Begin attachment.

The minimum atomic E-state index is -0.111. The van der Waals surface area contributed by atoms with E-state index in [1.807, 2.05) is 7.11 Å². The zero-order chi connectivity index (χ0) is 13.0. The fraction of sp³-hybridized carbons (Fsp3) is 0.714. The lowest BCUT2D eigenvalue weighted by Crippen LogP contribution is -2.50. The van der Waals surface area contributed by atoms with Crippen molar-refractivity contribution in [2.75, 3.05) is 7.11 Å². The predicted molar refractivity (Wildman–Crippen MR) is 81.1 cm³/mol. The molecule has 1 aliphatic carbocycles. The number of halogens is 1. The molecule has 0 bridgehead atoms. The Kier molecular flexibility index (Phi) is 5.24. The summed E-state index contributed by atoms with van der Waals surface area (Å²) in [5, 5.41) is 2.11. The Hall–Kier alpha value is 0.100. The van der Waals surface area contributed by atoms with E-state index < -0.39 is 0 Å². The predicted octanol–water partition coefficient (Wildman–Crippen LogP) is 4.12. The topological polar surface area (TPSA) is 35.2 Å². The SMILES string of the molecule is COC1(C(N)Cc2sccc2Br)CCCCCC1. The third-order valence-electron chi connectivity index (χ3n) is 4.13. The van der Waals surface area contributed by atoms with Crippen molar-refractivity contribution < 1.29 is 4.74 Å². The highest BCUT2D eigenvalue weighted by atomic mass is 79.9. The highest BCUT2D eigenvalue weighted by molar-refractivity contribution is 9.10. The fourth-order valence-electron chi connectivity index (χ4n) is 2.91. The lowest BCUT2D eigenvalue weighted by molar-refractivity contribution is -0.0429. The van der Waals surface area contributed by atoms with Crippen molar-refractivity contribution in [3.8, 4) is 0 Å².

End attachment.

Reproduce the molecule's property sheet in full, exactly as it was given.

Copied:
The minimum atomic E-state index is -0.111. The van der Waals surface area contributed by atoms with E-state index in [1.807, 2.05) is 7.11 Å². The zero-order chi connectivity index (χ0) is 13.0. The fraction of sp³-hybridized carbons (Fsp3) is 0.714. The lowest BCUT2D eigenvalue weighted by Crippen LogP contribution is -2.50. The van der Waals surface area contributed by atoms with Crippen molar-refractivity contribution in [2.75, 3.05) is 7.11 Å². The predicted molar refractivity (Wildman–Crippen MR) is 81.1 cm³/mol. The molecule has 1 aliphatic carbocycles. The number of halogens is 1. The molecule has 0 bridgehead atoms. The Kier molecular flexibility index (Phi) is 5.24. The summed E-state index contributed by atoms with van der Waals surface area (Å²) in [5, 5.41) is 2.11. The Hall–Kier alpha value is 0.100. The van der Waals surface area contributed by atoms with E-state index < -0.39 is 0 Å². The predicted octanol–water partition coefficient (Wildman–Crippen LogP) is 4.12. The topological polar surface area (TPSA) is 35.2 Å². The SMILES string of the molecule is COC1(C(N)Cc2sccc2Br)CCCCCC1. The third-order valence-electron chi connectivity index (χ3n) is 4.13. The van der Waals surface area contributed by atoms with Crippen molar-refractivity contribution < 1.29 is 4.74 Å². The highest BCUT2D eigenvalue weighted by atomic mass is 79.9. The highest BCUT2D eigenvalue weighted by molar-refractivity contribution is 9.10. The fourth-order valence-electron chi connectivity index (χ4n) is 2.91. The lowest BCUT2D eigenvalue weighted by molar-refractivity contribution is -0.0429. The van der Waals surface area contributed by atoms with Crippen molar-refractivity contribution in [3.8, 4) is 0 Å².